What could prove to be a critical component in the effort to successfully confront the climate crisis was launched today by Hillary Clinton at the State Department in Washington. Secretary Clinton announced the formation of the “Climate and Clean Air Coalition to Reduce Short-Lived Climate Pollutants.” What are these short-lived climate pollutants? Methane, black carbon and hydrofluorocarbons (HFCs). I’ve written a few times here about the effort to bring the critical importance of these pollutants into sharper focus.
One of the leading scientists in this effort, Dr. Drew Shindell at NASA’s Goddard Institute for Space Studies, has done groundbreaking work in highlighting the climate forcing of both black carbon and of methane. An even more prominent scientist, Dr. Mario Molina, a Nobel laureate for his work on identifying the influence of chlorofluorocarbons and other ozone-depleting chemicals (ODCs) on the stratospheric ozone layer, which led directly to the successful international conventions to phase these ODCs out of production and use, has been working in recent years on the fluorinated gases, or F-gases. HFCs are F-gases. Another leader in the campaign to address these short-lived climate pollutants is Durwood Zaelke, President of the Institute for Governance and Sustainable Development (IGSD). A release today from the IGSD describes the importance of this work, and also includes an op-ed from Molina and Zaelke.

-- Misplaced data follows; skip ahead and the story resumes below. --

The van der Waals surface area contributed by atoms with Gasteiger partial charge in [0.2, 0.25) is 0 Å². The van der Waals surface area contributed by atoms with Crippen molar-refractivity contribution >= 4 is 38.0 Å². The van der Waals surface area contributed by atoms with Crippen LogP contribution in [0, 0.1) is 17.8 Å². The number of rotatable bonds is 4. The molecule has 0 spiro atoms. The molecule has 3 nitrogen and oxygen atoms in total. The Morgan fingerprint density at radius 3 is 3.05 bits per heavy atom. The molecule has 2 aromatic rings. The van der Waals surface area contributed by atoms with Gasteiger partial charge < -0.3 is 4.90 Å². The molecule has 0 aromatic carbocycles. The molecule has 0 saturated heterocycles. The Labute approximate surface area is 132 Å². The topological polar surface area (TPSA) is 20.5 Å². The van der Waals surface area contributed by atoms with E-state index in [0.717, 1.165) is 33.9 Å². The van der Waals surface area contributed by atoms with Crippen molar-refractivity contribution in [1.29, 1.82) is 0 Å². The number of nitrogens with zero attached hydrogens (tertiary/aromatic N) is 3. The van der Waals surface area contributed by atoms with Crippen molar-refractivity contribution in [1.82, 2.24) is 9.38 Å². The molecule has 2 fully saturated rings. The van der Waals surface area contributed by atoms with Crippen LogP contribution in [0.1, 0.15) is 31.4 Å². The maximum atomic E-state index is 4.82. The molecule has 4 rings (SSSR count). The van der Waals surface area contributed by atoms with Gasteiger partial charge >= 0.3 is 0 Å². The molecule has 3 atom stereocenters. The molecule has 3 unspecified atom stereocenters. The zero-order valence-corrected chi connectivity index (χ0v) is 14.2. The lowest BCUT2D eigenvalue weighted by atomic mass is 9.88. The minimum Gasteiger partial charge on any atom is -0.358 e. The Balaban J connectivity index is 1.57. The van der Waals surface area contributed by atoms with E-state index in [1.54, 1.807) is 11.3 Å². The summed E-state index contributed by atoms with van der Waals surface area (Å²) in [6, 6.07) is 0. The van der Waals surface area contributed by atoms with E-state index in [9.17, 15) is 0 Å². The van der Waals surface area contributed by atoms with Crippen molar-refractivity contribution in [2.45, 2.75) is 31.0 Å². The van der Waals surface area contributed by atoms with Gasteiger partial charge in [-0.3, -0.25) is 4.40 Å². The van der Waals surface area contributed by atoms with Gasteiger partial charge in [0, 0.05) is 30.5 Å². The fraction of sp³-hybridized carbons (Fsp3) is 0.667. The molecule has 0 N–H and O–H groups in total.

Achim Steiner, Executive Director of the UN Environment Program, was at the launch today too. In his remarks, he said “…that swift action on the multiple sources of black carbon, HFCs, and methane can deliver extraordinary benefits in terms of public health, food security and near term climate protection.” Nature News covered the story noting that this new effort targets “‘short-lived climate forcers’ in order to minimize global warming’s immediate impacts and buy time on the most troublesome greenhouse gas, carbon dioxide.” The Coalition is not in business, the speakers at the launch made plain, to avoid responsibility for dealing with the heart of the problem: carbon loading to the atmosphere from fossil fuel combustion and the pernicious impacts of land-use changes and pollution from deforestation and many of our industrial farming practices.
What to do? Provide better cookstoves for the developing world is one thing. Manage our waste much more efficiently, to minimize black carbon and methane production, is another. Phasing out HFCs is still another, along with capturing and destroying ODCs. For more on these strategies and others, see the IGSD’s web pages for its Fast-Action Climate Mitigation Campaign.
Here’s a transcript of the remarks from Secretary Clinton, EPA Administrator Lisa Jackson, Achim Steiner and others from today, and a video of the event.